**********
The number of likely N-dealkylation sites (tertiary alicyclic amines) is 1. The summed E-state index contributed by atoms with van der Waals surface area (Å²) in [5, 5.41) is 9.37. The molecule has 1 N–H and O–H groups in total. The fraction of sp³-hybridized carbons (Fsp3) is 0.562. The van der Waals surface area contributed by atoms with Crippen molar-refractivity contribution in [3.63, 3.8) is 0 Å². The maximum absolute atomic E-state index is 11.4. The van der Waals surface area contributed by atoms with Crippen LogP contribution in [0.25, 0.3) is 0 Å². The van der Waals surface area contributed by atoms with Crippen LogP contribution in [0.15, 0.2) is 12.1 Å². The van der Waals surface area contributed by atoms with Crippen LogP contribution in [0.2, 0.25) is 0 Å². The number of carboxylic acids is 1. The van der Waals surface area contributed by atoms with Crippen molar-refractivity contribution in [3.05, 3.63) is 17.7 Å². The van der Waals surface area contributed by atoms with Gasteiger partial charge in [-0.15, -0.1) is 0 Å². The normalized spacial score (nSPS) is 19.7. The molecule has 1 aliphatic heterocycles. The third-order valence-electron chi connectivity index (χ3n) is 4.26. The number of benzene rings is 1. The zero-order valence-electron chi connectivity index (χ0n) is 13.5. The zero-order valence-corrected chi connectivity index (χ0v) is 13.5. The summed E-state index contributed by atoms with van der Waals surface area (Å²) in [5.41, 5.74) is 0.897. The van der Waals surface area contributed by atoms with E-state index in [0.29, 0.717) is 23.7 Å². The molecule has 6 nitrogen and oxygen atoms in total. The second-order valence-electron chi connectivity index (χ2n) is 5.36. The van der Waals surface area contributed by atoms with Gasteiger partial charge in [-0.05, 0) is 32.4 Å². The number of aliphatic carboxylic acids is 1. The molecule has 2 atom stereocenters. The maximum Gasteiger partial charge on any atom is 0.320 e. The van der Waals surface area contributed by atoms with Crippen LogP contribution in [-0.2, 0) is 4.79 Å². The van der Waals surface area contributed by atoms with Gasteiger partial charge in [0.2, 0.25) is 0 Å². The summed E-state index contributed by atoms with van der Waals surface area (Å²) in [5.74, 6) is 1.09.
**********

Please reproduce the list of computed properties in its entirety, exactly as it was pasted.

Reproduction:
The number of likely N-dealkylation sites (tertiary alicyclic amines) is 1. The summed E-state index contributed by atoms with van der Waals surface area (Å²) in [5, 5.41) is 9.37. The molecule has 1 N–H and O–H groups in total. The fraction of sp³-hybridized carbons (Fsp3) is 0.562. The van der Waals surface area contributed by atoms with Crippen molar-refractivity contribution in [3.63, 3.8) is 0 Å². The maximum absolute atomic E-state index is 11.4. The van der Waals surface area contributed by atoms with Crippen LogP contribution in [0.25, 0.3) is 0 Å². The van der Waals surface area contributed by atoms with Crippen LogP contribution in [0.15, 0.2) is 12.1 Å². The van der Waals surface area contributed by atoms with Crippen LogP contribution in [0.2, 0.25) is 0 Å². The number of carboxylic acids is 1. The van der Waals surface area contributed by atoms with Crippen molar-refractivity contribution in [3.05, 3.63) is 17.7 Å². The van der Waals surface area contributed by atoms with Gasteiger partial charge in [-0.15, -0.1) is 0 Å². The normalized spacial score (nSPS) is 19.7. The molecule has 1 aliphatic heterocycles. The third-order valence-electron chi connectivity index (χ3n) is 4.26. The number of benzene rings is 1. The zero-order valence-electron chi connectivity index (χ0n) is 13.5. The zero-order valence-corrected chi connectivity index (χ0v) is 13.5. The summed E-state index contributed by atoms with van der Waals surface area (Å²) in [5.41, 5.74) is 0.897. The van der Waals surface area contributed by atoms with E-state index in [0.29, 0.717) is 23.7 Å². The molecule has 6 nitrogen and oxygen atoms in total. The second-order valence-electron chi connectivity index (χ2n) is 5.36. The van der Waals surface area contributed by atoms with Gasteiger partial charge in [-0.05, 0) is 32.4 Å². The number of aliphatic carboxylic acids is 1. The molecule has 2 atom stereocenters. The maximum Gasteiger partial charge on any atom is 0.320 e. The van der Waals surface area contributed by atoms with Crippen LogP contribution in [-0.2, 0) is 4.79 Å². The van der Waals surface area contributed by atoms with Gasteiger partial charge in [0.2, 0.25) is 0 Å². The summed E-state index contributed by atoms with van der Waals surface area (Å²) in [5.74, 6) is 1.09.